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Home » Understanding Health Insurance » Why private health insurance?

Why private health insurance?

Public versus private health care

Australia boasts a good public health system, which is run by the government through Medicare. However, it is beneficial to take control of your own health care so you can determine when you want treatment and by whom. The Federal Government provides incentives to those who take out private hospital cover.

Public Hospital

  • If you choose to be treated as a public patient in a public hospital, you will receive, free of charge, all your medical, allied health and pharmaceutical care. But you cannot choose when you are treated, the facility you are treated in, your own doctor or ask for a private room.
  • The length of time you wait will depend on the urgency of your condition. The waiting list could take quite some time before you are booked in for elective surgery in a public hospital. The most recent research* indicates that public patients wait an average of 97 days before being admitted to a public hospital, while private patients are usually admitted within the month.  This research also indicates that the highest cause of concern and complaint are waiting lists and poor service.
  • Emergency procedures and operations take precedence. If you are scheduled for a non-emergency procedure or operation you will be at risk of this being delayed or cancelled.
  • Public hospital accommodation is primarily shared. If you are admitted to a public hospital you could share a room with up to 3 other patients with a lower nurse to patient ratio.
  • Public hospitals are usually short on beds and may send you home before you are physically or emotionally ready. No one wants to stay in hospital any longer than necessary but we also don’t want to be sent home before we are ready.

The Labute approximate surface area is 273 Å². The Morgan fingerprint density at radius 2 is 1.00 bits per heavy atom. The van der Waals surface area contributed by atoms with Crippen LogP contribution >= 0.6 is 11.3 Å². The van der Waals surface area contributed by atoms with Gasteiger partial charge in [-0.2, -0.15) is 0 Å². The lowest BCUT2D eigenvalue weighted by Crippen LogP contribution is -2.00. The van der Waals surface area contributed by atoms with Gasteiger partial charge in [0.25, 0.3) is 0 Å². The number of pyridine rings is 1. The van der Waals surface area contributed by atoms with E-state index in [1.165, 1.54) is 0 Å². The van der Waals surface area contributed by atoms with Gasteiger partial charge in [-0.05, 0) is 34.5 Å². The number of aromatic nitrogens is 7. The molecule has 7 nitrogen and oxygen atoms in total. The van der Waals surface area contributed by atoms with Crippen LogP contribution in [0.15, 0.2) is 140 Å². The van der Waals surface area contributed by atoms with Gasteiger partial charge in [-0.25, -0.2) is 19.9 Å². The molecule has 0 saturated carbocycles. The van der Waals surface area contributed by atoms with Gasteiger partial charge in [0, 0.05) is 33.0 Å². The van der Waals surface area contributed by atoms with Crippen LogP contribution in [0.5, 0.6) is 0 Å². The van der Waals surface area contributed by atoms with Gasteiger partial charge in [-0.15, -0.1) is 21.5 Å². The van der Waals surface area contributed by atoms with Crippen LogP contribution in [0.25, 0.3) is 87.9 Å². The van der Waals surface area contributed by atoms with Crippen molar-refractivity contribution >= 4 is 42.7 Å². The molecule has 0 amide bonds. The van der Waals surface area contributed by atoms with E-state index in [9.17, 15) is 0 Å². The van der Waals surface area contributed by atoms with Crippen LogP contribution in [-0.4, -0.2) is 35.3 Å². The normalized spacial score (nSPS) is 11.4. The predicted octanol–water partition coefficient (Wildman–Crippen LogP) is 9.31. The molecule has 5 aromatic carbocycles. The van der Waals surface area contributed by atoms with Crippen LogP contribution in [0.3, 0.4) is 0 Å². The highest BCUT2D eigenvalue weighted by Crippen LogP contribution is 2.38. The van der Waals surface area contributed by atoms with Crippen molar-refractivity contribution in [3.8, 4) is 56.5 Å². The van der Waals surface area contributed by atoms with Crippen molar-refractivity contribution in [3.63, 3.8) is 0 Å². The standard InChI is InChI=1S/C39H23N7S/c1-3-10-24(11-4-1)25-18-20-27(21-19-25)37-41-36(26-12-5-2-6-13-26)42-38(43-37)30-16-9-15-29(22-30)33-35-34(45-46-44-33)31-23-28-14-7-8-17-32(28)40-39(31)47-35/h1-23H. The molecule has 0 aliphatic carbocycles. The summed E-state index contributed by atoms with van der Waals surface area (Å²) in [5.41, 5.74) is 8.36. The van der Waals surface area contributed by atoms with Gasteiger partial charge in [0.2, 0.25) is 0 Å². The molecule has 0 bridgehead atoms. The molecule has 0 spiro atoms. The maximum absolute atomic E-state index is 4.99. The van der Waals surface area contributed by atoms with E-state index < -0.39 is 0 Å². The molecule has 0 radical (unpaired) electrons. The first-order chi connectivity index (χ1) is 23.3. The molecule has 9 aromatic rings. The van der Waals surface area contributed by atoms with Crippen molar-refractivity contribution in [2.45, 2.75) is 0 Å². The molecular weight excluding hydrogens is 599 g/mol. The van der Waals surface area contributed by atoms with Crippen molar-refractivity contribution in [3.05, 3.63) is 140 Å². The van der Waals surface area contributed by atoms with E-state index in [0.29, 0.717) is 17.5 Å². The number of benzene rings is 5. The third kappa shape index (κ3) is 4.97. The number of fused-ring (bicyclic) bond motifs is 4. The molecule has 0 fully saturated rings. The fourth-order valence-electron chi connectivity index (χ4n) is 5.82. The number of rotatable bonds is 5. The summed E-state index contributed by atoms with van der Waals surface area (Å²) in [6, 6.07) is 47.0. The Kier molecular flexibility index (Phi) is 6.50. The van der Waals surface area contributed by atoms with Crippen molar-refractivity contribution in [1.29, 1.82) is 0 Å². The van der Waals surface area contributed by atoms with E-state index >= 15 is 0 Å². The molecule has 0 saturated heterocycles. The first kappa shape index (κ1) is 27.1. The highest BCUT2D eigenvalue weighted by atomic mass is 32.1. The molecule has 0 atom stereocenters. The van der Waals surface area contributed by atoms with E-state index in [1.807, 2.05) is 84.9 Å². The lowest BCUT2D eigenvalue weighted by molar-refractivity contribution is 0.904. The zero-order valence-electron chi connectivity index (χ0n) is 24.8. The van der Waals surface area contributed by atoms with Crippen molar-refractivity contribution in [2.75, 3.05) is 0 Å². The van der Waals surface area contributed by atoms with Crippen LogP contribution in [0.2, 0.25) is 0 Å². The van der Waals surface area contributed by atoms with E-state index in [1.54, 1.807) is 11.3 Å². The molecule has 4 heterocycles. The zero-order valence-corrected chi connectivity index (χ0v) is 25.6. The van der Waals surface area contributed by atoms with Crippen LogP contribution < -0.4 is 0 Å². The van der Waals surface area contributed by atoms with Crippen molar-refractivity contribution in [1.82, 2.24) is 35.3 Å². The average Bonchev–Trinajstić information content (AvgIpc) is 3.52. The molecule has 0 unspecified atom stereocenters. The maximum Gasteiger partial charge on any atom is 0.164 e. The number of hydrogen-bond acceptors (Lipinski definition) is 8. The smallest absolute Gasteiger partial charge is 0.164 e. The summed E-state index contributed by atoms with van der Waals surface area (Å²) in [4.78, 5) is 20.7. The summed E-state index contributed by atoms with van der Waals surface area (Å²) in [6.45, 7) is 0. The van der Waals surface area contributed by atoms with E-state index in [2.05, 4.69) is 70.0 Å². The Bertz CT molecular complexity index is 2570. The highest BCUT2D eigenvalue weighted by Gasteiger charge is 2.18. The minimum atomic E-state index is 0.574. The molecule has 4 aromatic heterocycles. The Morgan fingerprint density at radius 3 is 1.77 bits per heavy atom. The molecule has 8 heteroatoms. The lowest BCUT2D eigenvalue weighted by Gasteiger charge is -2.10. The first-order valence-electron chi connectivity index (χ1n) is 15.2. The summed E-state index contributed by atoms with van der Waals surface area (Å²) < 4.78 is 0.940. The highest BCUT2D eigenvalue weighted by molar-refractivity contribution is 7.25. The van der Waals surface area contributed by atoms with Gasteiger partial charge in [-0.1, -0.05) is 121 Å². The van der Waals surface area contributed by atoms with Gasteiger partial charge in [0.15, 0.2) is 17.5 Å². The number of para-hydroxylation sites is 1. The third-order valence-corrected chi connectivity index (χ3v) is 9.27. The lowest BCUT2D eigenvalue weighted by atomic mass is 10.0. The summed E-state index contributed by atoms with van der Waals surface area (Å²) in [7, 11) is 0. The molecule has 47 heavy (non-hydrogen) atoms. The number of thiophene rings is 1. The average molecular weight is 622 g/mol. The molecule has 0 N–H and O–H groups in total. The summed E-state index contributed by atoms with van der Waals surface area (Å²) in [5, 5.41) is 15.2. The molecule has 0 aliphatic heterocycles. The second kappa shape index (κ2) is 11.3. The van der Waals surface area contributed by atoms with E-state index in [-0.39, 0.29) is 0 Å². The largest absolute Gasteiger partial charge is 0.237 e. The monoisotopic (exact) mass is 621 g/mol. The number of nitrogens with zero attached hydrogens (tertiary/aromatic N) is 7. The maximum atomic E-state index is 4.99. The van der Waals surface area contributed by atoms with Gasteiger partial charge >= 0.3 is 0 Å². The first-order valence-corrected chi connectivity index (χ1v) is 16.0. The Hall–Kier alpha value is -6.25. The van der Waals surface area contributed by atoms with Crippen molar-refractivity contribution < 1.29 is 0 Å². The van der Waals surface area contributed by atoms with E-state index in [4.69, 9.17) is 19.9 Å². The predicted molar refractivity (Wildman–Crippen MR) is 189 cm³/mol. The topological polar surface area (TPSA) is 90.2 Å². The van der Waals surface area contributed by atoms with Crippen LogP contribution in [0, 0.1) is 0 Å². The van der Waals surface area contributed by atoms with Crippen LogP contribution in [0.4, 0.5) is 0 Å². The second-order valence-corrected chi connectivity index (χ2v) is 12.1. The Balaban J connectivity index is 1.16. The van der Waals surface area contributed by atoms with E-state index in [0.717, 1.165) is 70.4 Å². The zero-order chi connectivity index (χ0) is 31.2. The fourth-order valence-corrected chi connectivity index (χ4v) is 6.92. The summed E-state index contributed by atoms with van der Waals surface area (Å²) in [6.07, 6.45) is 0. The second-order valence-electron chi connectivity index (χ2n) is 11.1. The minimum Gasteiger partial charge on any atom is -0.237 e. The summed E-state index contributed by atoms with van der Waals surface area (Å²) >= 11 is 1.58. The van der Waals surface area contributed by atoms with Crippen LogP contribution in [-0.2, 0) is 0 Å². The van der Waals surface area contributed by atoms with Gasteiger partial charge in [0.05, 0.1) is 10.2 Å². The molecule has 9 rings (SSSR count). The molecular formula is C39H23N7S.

Private Hospital

  • The private hospital system offers shorter waiting times and allows you to select from a range of doctors and private hospitals according to your preference. There is also a greater flexibility in scheduling non-emergency operations.
  • Many women opt to give birth in a private hospital and take advantage of having consistent care by a private obstetrician and staying in a private room (when available) after the baby is born.
  • Private health insurance also gives you access to Extras services like physiotherapy, optical and dental which may not covered by Medicare.
  • Generally the food served at meal times in a public hospital is not the tastiest. In a private hospital meals are of a higher quality – not restaurant quality but better than a public hospital. In many situations, a private hospital will serve your carer or partner a meal also along with beverages. You may also have access to your own bathroom within your room and a refrigerator.

Private hospital care can be very expensive, so it does help to have private health insurance and you will benefit for doing so.

If you are single, and earn over $80,000 or a couple/family whose combined income is over $160,000 then you will have to pay more tax with the Medicare Levy Surcharge if you don’t have private health insurance.

Also, you don’t need to be old to get unexpectedly sick or have an injury that requires hospital treatment. The government will add a Lifetime Health Cover loading to your private Hospital cover contributions for each year you delay taking out Hospital cover after your 31st birthday.

*Health Care & Insurance, 2011, Ipsos Australia.

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Your Rebate

All Australian residents, who are entitled to Medicare, are able to claim an income tested rebate on their private health insurance; would you like to apply your rebate?

For individuals earning between $88,001 - $102,000 (or $176,001 - $204,000 for families*).
*For families with children, the thresholds are increased by $1,500 for each child after the first.

How rebate tiers workX

Most Australians with private health insurance currently receive a rebate from the Australian Government to help cover the cost of their premiums. The private health insurance rebate is income tested. The table below details the different rebate amounts and Medicare Levy Surcharge levels.

The rebate applies to hospital, general treatment and ambulance policies. It does not apply to overseas visitors cover. The rebate levels applicable for 1 July 2013 to 30 June 2014 are:

Singles
Families
≤$88,000
≤$176,000
≤$88,001-102,000
≤$176,001-204,000
≤$102,001-136,000
≤$204,001-272,000
≤$136,001
≤$272,001
Rebate
< Age 6530%20%10%0%
Age 65-6935%25%15%0%
Age 70+40%30%20%0%

Single parents and couples (including de facto couples) are subject to family tiers. For families with children, the thresholds are increased by $1,500 for each child after the first. http://www.privatehealth.gov.au/healthinsurance/incentivessurcharges/insurancerebate.htm